Genesis 24:2-4, 9 (KJV)

1. Attentiveness

When Abraham was old, he tasked his eldest and most trusted servant with finding a wife for Abraham’s son, Isaac. Here, we have an example of a servant who was not only attentive to his master’s requests and needs, but he was also mindful of Abraham’s requirements to accomplish his task.

After he met Rebekah and her family, he faithfully repeated to them his errand, detailing every aspect of his oath (see Genesis 24:34-41). A testament to the servant’s mindfulness in completing his task, he even refused their request to let Rebekah stay with her family a little longer:

“And her brother and her mother said, Let the damsel abide with us a few days, at the least ten; after that she shall go. And he said unto them, Hinder me not, seeing the LORD hath prospered my way; send me away that I may go to my master.”

Genesis 24:55-56 (KJV)

In order for us to be good servants, we must not only listen to our Master’s commands, but we must be mindful of how we go about our work for the Kingdom. Abraham’s servant carefully heeded each aspect of his oath to his master. Even though some might deem it unkind to not allow Rebekah to stay with her family a few more days, Abraham’s servant was persistent in fulfilling his task, mindful of the time and his master’s needs. Abraham’s son needed a wife, and it was his job to deliver on his task—pronto!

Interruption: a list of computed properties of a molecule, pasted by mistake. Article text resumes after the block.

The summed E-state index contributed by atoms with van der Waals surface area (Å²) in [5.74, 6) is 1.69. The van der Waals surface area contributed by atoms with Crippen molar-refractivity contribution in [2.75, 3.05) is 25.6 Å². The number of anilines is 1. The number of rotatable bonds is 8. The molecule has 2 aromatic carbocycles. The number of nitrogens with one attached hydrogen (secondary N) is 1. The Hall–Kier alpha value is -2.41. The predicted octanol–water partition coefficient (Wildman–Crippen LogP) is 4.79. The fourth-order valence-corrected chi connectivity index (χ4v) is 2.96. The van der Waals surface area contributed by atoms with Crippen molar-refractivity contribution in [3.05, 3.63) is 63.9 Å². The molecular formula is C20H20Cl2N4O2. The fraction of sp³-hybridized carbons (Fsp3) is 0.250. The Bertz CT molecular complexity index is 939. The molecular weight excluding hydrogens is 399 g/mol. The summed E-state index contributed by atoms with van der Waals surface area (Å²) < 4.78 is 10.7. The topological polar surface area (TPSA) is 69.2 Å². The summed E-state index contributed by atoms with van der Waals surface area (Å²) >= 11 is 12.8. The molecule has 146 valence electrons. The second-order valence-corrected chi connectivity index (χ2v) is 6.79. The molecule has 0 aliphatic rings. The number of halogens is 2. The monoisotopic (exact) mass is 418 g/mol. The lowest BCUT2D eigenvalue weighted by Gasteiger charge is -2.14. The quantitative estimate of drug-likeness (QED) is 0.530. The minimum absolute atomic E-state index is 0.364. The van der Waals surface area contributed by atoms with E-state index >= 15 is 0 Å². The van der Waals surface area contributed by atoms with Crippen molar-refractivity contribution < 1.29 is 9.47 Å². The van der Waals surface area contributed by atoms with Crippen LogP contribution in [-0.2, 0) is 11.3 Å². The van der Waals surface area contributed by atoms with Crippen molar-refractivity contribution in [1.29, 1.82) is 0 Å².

When we serve in the Kingdom, we must be mindful of how we go about our ministry and of how we answer to God’s commands, which brings us to the second quality Abraham’s servant displays.

2. Obedience

Abraham’s servant was obedient to the letter. He swiftly went about finding his master’s son a wife and made sure she was of the same household as Abraham’s family as his master requested. Now, we know Abraham’s servant had a reputation of faithfully obeying his master because Abraham trusted this man with all of the goods of his house (see Genesis 24:2, 10). Over the course of the chapter, we see that Abraham’s servant was forthright as he set out to the well to find Isaac a wife and was very thorough. Before assuming Rebekah was the one God had chosen for his master’s son, Abraham’s servant watched Rebekah carefully and questioned her about her family: